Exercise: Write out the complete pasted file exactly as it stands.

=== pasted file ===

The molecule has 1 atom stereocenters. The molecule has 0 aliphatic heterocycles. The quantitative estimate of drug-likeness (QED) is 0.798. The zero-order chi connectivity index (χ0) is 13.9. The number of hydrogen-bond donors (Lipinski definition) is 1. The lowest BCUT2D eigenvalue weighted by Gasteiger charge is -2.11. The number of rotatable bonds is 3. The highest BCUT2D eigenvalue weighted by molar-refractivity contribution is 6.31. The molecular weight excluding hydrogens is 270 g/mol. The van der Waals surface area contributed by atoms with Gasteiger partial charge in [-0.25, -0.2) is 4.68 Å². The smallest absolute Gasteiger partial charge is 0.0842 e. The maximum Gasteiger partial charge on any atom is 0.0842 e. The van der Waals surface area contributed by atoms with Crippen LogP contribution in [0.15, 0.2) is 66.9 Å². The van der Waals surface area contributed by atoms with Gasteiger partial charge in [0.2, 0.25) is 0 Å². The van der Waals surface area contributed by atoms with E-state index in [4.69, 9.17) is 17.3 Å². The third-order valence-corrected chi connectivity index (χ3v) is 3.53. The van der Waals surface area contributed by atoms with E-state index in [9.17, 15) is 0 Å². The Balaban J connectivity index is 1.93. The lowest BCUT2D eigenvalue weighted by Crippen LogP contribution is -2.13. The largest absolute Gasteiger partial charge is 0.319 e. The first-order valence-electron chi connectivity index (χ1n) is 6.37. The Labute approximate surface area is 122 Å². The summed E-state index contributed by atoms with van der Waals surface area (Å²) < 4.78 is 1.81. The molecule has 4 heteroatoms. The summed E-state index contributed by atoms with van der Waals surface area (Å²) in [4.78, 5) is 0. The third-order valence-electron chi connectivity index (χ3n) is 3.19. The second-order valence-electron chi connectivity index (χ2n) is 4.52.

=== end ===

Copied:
The molecule has 1 atom stereocenters. The molecule has 0 aliphatic heterocycles. The quantitative estimate of drug-likeness (QED) is 0.798. The zero-order chi connectivity index (χ0) is 13.9. The number of hydrogen-bond donors (Lipinski definition) is 1. The lowest BCUT2D eigenvalue weighted by Gasteiger charge is -2.11. The number of rotatable bonds is 3. The highest BCUT2D eigenvalue weighted by molar-refractivity contribution is 6.31. The molecular weight excluding hydrogens is 270 g/mol. The van der Waals surface area contributed by atoms with Gasteiger partial charge in [-0.25, -0.2) is 4.68 Å². The smallest absolute Gasteiger partial charge is 0.0842 e. The maximum Gasteiger partial charge on any atom is 0.0842 e. The van der Waals surface area contributed by atoms with Crippen LogP contribution in [0.15, 0.2) is 66.9 Å². The van der Waals surface area contributed by atoms with Gasteiger partial charge in [0.2, 0.25) is 0 Å². The van der Waals surface area contributed by atoms with E-state index in [4.69, 9.17) is 17.3 Å². The third-order valence-corrected chi connectivity index (χ3v) is 3.53. The van der Waals surface area contributed by atoms with E-state index in [9.17, 15) is 0 Å². The Balaban J connectivity index is 1.93. The lowest BCUT2D eigenvalue weighted by Crippen LogP contribution is -2.13. The largest absolute Gasteiger partial charge is 0.319 e. The first-order valence-electron chi connectivity index (χ1n) is 6.37. The Labute approximate surface area is 122 Å². The summed E-state index contributed by atoms with van der Waals surface area (Å²) < 4.78 is 1.81. The molecule has 4 heteroatoms. The summed E-state index contributed by atoms with van der Waals surface area (Å²) in [4.78, 5) is 0. The third-order valence-electron chi connectivity index (χ3n) is 3.19. The second-order valence-electron chi connectivity index (χ2n) is 4.52.